LIFE! What a precious gift from God. What a blessing to be alive in a wonderful, vibrant world of unlimited possibilities. Then, adversity strikes, and this “gift” feels more like a curse. “Why? Why me?” we ask. Yet we never get an answer, or do we? After contracting Hodgkin’s disease at age seven and being given six months to live, I triumphed over the odds. Call it luck, hope, faith or courage, there are thousands of survivors! Winners like us know the answer – “Why not us? We can handle it!” I’m not dying of cancer. I’m living with cancer. God doesn’t make junk, regardless of what comes our way, and I don’t have to be afraid anymore.
In my sophomore year of high school, the class was scheduled to run the mile. I will always remember that day because due to the swelling and scars from surgery on my leg, for two solid years I had not worn shorts. I was afraid of the teasing. So, for two years I lived in fear. Yet that day, it didn’t matter. I was ready – shorts, heart and mind. I no sooner got to the starting line before I heard the loud whispers. “Gross!” “How fat!” “How ugly!” I blocked it out.
Then the coach yelled, “Ready. Set. Go!” I jetted out of there like an airplane, faster than anyone for the first 20 feet. I didn’t know much about pacing then, but it was okay because I was determined to finish first. As we came around the first of four laps, there were students all over the track. By the end of the second lap, many of the students had already quit. They had given up and were on the ground gasping for air. As I started the third lap, only a few of my classmates were left on the track, and I began limping. By the time I hit the fourth lap, I was alone. Then it hit me. I realized that nobody had given up. Instead, everyone had already finished. As I ran that last lap, I cried. I realized that every boy and girl in my class had beat me, and 12 minutes, 42 seconds after starting, I crossed the finish line. I fell to the ground and shed oceans. I was so embarrassed.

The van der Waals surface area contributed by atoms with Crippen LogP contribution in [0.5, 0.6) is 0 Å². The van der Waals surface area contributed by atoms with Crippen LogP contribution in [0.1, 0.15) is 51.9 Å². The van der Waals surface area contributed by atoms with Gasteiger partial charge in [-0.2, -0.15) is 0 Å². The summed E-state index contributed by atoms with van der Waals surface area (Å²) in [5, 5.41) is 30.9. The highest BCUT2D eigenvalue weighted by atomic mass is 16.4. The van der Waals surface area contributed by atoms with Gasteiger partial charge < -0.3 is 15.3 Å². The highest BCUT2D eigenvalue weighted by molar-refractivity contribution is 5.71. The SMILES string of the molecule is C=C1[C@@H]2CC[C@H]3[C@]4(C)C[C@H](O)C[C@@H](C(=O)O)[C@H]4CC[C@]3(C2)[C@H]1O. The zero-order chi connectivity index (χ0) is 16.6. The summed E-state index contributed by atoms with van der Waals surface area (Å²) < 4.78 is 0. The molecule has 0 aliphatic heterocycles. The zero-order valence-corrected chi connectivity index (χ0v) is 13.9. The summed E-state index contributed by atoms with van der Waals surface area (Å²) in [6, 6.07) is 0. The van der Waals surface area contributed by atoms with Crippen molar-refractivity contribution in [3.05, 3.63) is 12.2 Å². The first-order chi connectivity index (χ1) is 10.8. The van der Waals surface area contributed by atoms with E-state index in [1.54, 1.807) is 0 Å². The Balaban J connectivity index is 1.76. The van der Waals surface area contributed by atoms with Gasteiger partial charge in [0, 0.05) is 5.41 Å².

Suddenly my coach ran up to me and picked me up, yelling, “You did it. Manuel! Manuel, you finished, son. You finished!” He looked me straight in the eye waving a piece of paper in his hand. It was my goal for the day, which I had forgotten. I had given it to him before class. He read it aloud to everyone. It simply said, “I Manuel Diotte, will finish the mile run tomorrow, come what may. No pain or frustration will stop me. For I am more than capable of finishing, and with God as my strength, I will finish.” Signed, Manuel Diotte – with a little smiling face inside the D, as I always sign my name. My heart lifted. My tears went away, and I had a smile on my face as if I had eaten a banana sideways. My classmates applauded and gave me my first standing ovation. It was then I realized winning isn’t always finishing first. Sometimes winning is just finishing.